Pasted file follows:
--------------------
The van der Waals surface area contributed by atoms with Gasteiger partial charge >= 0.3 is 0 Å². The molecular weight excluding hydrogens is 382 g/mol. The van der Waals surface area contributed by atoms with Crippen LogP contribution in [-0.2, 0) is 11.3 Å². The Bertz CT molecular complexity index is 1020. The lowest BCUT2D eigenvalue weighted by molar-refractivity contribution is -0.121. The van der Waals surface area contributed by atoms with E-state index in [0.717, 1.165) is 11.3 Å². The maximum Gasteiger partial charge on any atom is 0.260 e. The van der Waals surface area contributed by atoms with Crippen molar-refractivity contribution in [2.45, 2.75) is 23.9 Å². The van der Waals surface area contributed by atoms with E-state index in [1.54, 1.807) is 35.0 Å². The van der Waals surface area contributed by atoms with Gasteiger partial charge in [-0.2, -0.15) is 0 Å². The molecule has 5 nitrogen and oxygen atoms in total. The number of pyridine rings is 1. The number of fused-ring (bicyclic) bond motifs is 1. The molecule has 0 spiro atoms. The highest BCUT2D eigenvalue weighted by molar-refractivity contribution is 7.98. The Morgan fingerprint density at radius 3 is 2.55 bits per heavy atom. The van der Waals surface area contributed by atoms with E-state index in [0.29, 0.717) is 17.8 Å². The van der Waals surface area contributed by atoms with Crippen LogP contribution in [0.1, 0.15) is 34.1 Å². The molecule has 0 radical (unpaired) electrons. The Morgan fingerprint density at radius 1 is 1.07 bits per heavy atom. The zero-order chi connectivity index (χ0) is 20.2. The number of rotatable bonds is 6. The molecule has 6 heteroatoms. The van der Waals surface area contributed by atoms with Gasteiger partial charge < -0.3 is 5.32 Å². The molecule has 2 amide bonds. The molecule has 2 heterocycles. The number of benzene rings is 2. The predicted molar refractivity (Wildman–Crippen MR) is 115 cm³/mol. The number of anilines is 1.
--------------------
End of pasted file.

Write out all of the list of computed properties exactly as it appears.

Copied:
The van der Waals surface area contributed by atoms with Gasteiger partial charge >= 0.3 is 0 Å². The molecular weight excluding hydrogens is 382 g/mol. The van der Waals surface area contributed by atoms with Crippen LogP contribution in [-0.2, 0) is 11.3 Å². The Bertz CT molecular complexity index is 1020. The lowest BCUT2D eigenvalue weighted by molar-refractivity contribution is -0.121. The van der Waals surface area contributed by atoms with E-state index in [0.717, 1.165) is 11.3 Å². The maximum Gasteiger partial charge on any atom is 0.260 e. The van der Waals surface area contributed by atoms with Crippen molar-refractivity contribution in [2.45, 2.75) is 23.9 Å². The van der Waals surface area contributed by atoms with E-state index in [1.54, 1.807) is 35.0 Å². The van der Waals surface area contributed by atoms with Gasteiger partial charge in [-0.2, -0.15) is 0 Å². The molecule has 5 nitrogen and oxygen atoms in total. The number of pyridine rings is 1. The number of fused-ring (bicyclic) bond motifs is 1. The molecule has 0 spiro atoms. The highest BCUT2D eigenvalue weighted by molar-refractivity contribution is 7.98. The Morgan fingerprint density at radius 3 is 2.55 bits per heavy atom. The van der Waals surface area contributed by atoms with E-state index in [0.29, 0.717) is 17.8 Å². The van der Waals surface area contributed by atoms with Crippen LogP contribution in [0.1, 0.15) is 34.1 Å². The molecule has 0 radical (unpaired) electrons. The Morgan fingerprint density at radius 1 is 1.07 bits per heavy atom. The zero-order chi connectivity index (χ0) is 20.2. The number of rotatable bonds is 6. The molecule has 6 heteroatoms. The van der Waals surface area contributed by atoms with Gasteiger partial charge < -0.3 is 5.32 Å². The molecule has 2 amide bonds. The molecule has 2 heterocycles. The number of benzene rings is 2. The predicted molar refractivity (Wildman–Crippen MR) is 115 cm³/mol. The number of anilines is 1.